This seems to be the wisest choice, as the early adopters of Xbox One, will likely be gamers, rather than people wanting to use it for its TV integration. This is especially relevant outside the US, where the TV functionality is not available at launch.
Microsoft is pushing the depth of the integration between your Xbox One and your TV, but I’m not sure how revolutionary it really is. To quote Yusuf Mehdi from the Xbox One reveal “[watching TV] sounds simple and obvious, and it should be, but today it isn’t, because of the need to change inputs to get to live TV.” I’m sorry, but having to change an input has never stymied any of my attempts to watch TV. Even my technophobic flatmate can manage it.
What the Xbox One really does with TV is bring the social elements of the Xbox to the TV. You can see when your friends come online and when they start playing games, you can get recommendations from the shows they watch and Skype with them while you watch live TV. And while I can see the benefit in Skyping with your friends while you watch the same sports (or eSports) event (if you can’t get the same physical location) I have to question whether I really want to Skype with someone while I watch Game of Thrones or Breaking Bad.
The social aspect of the new Xbox and its TV integration is very smart technology, it even seems vaguely useful. But it all feels like so much fluff, it’s nice, but I wouldn’t want to pay £400 for it.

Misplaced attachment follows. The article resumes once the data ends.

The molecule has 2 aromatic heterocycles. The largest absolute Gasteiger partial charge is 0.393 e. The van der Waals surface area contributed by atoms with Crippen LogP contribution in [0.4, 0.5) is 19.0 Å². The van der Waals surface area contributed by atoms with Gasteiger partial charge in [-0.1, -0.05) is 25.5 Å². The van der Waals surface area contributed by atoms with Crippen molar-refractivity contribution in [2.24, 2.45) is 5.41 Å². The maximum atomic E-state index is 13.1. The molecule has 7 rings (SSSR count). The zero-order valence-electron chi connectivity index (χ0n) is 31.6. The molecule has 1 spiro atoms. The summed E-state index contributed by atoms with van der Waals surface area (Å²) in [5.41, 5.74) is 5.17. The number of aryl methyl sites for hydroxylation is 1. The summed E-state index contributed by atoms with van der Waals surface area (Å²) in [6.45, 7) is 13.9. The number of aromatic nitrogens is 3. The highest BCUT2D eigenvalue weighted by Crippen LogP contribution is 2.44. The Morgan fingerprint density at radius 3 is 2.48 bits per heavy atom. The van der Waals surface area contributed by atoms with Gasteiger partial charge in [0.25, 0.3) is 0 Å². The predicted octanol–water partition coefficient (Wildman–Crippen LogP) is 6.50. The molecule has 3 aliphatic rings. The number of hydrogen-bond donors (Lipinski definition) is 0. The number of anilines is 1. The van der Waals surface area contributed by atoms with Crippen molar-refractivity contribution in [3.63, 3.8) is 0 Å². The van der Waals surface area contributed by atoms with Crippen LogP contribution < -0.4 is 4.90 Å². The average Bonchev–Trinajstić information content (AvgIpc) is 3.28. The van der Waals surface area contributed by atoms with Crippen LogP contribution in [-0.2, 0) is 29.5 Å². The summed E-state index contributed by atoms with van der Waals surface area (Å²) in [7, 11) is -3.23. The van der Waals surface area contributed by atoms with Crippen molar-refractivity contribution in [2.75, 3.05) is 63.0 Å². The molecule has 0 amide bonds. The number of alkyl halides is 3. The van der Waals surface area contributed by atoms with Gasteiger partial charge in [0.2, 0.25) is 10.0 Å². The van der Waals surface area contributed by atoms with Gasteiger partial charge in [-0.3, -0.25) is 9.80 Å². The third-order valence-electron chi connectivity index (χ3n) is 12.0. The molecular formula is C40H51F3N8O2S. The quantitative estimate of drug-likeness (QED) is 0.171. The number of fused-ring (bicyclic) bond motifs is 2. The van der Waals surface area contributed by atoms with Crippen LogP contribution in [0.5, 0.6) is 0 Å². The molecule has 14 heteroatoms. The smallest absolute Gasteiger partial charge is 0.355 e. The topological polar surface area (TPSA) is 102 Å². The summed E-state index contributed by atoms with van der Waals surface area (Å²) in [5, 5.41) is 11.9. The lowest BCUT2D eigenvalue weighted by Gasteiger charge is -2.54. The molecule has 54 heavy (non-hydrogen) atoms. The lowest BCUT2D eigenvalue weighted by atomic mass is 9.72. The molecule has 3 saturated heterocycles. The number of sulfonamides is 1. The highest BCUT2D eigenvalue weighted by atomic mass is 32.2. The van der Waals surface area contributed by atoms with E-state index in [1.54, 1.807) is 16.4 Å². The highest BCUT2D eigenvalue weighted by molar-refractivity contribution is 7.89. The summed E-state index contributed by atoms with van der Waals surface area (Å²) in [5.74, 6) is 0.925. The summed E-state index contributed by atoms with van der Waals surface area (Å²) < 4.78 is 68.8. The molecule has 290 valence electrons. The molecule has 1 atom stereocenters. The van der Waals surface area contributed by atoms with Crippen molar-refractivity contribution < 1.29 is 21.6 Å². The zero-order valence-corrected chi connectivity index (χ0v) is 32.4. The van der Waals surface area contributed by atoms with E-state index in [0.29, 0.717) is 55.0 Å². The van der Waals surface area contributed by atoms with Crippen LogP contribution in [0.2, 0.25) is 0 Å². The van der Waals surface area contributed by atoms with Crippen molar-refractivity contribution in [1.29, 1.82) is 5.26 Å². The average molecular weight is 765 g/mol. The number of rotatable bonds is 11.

However, the really worrying part of Microsoft’s vision for the Xbox One is that the ultimate multimedia device in the evolving games and media market, the real winner of the one box to rule them all, is really the Smart TV, and they’re already available. Microsoft seems to be committed to a vision of the living room where the TV as a device really is just a screen, but we’ve already moved past that.
And in just a few short years, as streaming technology improves more and more, it will be a trivial matter to play the latest games right on our TV’s, with no physical console required.
In conclusion, Microsoft are committed to a course in which there is always a market for the piece of plastic and circuitry underneath your TV, for obvious reasons, and for them, diversifying the capabilities of the aforementioned plastic is the best way to ensure its survival. Whether this proves to be the case is something which we as consumers get to decide. If we all rush out and buy a Smart TV then there’s the chance that maybe there will never be another console generation.
The TV capabilities of the Xbox One are interesting, they seem useful, but not integral, and hardcore need to have faith and wait for E3 to see what Microsoft can present to them to reassure them that their favourite games will still be present and correct on the Xbox One.